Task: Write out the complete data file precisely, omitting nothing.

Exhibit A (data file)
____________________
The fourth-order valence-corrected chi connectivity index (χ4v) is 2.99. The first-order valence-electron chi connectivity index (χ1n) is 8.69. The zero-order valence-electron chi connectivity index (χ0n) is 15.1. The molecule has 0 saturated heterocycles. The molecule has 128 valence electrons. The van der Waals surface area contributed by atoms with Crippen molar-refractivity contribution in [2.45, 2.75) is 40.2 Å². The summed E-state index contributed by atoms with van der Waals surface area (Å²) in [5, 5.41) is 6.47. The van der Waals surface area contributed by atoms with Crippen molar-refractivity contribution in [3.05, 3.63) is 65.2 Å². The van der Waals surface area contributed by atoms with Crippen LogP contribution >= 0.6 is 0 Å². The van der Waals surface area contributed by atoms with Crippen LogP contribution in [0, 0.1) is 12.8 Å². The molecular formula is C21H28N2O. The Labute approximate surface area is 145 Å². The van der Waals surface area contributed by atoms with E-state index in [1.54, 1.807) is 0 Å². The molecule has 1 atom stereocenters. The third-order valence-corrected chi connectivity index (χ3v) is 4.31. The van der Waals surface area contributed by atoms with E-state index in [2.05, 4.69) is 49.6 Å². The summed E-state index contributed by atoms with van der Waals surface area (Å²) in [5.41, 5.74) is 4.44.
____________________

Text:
The fourth-order valence-corrected chi connectivity index (χ4v) is 2.99. The first-order valence-electron chi connectivity index (χ1n) is 8.69. The zero-order valence-electron chi connectivity index (χ0n) is 15.1. The molecule has 0 saturated heterocycles. The molecule has 128 valence electrons. The van der Waals surface area contributed by atoms with Crippen molar-refractivity contribution in [2.45, 2.75) is 40.2 Å². The summed E-state index contributed by atoms with van der Waals surface area (Å²) in [5, 5.41) is 6.47. The van der Waals surface area contributed by atoms with Crippen molar-refractivity contribution in [3.05, 3.63) is 65.2 Å². The van der Waals surface area contributed by atoms with Crippen LogP contribution >= 0.6 is 0 Å². The van der Waals surface area contributed by atoms with Crippen LogP contribution in [0, 0.1) is 12.8 Å². The molecular formula is C21H28N2O. The Labute approximate surface area is 145 Å². The van der Waals surface area contributed by atoms with E-state index in [1.54, 1.807) is 0 Å². The molecule has 1 atom stereocenters. The third-order valence-corrected chi connectivity index (χ3v) is 4.31. The van der Waals surface area contributed by atoms with E-state index in [2.05, 4.69) is 49.6 Å². The summed E-state index contributed by atoms with van der Waals surface area (Å²) in [5.41, 5.74) is 4.44.